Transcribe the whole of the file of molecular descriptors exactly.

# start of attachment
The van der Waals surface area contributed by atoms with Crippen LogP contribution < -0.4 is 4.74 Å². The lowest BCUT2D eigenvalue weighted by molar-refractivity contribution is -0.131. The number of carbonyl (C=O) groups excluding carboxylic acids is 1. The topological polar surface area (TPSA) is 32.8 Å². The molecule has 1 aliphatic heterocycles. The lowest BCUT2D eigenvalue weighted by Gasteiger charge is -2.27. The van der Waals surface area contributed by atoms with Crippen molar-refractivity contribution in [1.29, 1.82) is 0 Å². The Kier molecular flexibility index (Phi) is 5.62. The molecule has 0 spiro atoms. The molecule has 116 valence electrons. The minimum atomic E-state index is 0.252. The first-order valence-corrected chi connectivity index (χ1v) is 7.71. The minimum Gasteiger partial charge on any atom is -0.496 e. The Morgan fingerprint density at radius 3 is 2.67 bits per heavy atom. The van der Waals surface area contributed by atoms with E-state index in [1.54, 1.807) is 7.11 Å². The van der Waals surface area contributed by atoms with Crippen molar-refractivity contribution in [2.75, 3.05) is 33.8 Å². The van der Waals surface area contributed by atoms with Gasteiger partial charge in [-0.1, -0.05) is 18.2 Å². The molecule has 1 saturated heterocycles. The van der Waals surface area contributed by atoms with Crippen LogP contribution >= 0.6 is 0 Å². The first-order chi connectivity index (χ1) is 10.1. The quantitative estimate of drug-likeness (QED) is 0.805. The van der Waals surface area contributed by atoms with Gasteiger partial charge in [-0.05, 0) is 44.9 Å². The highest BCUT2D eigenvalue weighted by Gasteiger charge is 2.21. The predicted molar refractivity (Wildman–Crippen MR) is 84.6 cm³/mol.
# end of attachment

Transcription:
The van der Waals surface area contributed by atoms with Crippen LogP contribution < -0.4 is 4.74 Å². The lowest BCUT2D eigenvalue weighted by molar-refractivity contribution is -0.131. The number of carbonyl (C=O) groups excluding carboxylic acids is 1. The topological polar surface area (TPSA) is 32.8 Å². The molecule has 1 aliphatic heterocycles. The lowest BCUT2D eigenvalue weighted by Gasteiger charge is -2.27. The van der Waals surface area contributed by atoms with Crippen molar-refractivity contribution in [1.29, 1.82) is 0 Å². The Kier molecular flexibility index (Phi) is 5.62. The molecule has 0 spiro atoms. The molecule has 116 valence electrons. The minimum atomic E-state index is 0.252. The first-order valence-corrected chi connectivity index (χ1v) is 7.71. The minimum Gasteiger partial charge on any atom is -0.496 e. The Morgan fingerprint density at radius 3 is 2.67 bits per heavy atom. The van der Waals surface area contributed by atoms with E-state index in [1.54, 1.807) is 7.11 Å². The van der Waals surface area contributed by atoms with Crippen molar-refractivity contribution in [2.75, 3.05) is 33.8 Å². The van der Waals surface area contributed by atoms with Gasteiger partial charge in [-0.1, -0.05) is 18.2 Å². The molecule has 1 saturated heterocycles. The van der Waals surface area contributed by atoms with Crippen LogP contribution >= 0.6 is 0 Å². The first-order chi connectivity index (χ1) is 10.1. The quantitative estimate of drug-likeness (QED) is 0.805. The van der Waals surface area contributed by atoms with Gasteiger partial charge in [-0.05, 0) is 44.9 Å². The highest BCUT2D eigenvalue weighted by Gasteiger charge is 2.21. The predicted molar refractivity (Wildman–Crippen MR) is 84.6 cm³/mol.